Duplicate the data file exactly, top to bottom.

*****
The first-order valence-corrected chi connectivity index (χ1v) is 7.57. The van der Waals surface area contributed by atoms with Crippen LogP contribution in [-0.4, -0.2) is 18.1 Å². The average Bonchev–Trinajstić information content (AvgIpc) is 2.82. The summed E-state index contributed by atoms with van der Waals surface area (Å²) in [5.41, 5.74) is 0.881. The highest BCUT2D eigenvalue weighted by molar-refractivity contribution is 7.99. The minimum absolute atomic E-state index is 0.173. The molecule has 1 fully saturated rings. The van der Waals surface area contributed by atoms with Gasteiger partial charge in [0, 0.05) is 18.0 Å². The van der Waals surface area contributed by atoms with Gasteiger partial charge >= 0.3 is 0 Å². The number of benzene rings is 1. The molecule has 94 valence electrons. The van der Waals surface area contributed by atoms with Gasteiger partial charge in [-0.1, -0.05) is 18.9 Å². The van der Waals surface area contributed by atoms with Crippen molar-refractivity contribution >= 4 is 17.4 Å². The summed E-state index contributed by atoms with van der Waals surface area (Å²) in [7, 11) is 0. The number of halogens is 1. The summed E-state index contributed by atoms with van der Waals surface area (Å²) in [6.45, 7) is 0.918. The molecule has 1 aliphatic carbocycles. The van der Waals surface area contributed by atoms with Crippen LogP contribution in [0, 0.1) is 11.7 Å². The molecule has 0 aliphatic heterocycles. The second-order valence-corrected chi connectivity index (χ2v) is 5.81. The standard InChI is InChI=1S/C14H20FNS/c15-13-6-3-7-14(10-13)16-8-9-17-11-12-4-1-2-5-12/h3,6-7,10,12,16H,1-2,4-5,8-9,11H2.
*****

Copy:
The first-order valence-corrected chi connectivity index (χ1v) is 7.57. The van der Waals surface area contributed by atoms with Crippen LogP contribution in [-0.4, -0.2) is 18.1 Å². The average Bonchev–Trinajstić information content (AvgIpc) is 2.82. The summed E-state index contributed by atoms with van der Waals surface area (Å²) in [5.41, 5.74) is 0.881. The highest BCUT2D eigenvalue weighted by molar-refractivity contribution is 7.99. The minimum absolute atomic E-state index is 0.173. The molecule has 1 fully saturated rings. The van der Waals surface area contributed by atoms with Gasteiger partial charge in [0, 0.05) is 18.0 Å². The van der Waals surface area contributed by atoms with Gasteiger partial charge >= 0.3 is 0 Å². The number of benzene rings is 1. The molecule has 94 valence electrons. The van der Waals surface area contributed by atoms with Gasteiger partial charge in [-0.1, -0.05) is 18.9 Å². The van der Waals surface area contributed by atoms with Crippen molar-refractivity contribution >= 4 is 17.4 Å². The summed E-state index contributed by atoms with van der Waals surface area (Å²) in [7, 11) is 0. The number of halogens is 1. The summed E-state index contributed by atoms with van der Waals surface area (Å²) in [6.45, 7) is 0.918. The molecule has 1 aliphatic carbocycles. The van der Waals surface area contributed by atoms with Crippen LogP contribution in [0, 0.1) is 11.7 Å². The molecule has 0 aliphatic heterocycles. The second-order valence-corrected chi connectivity index (χ2v) is 5.81. The standard InChI is InChI=1S/C14H20FNS/c15-13-6-3-7-14(10-13)16-8-9-17-11-12-4-1-2-5-12/h3,6-7,10,12,16H,1-2,4-5,8-9,11H2.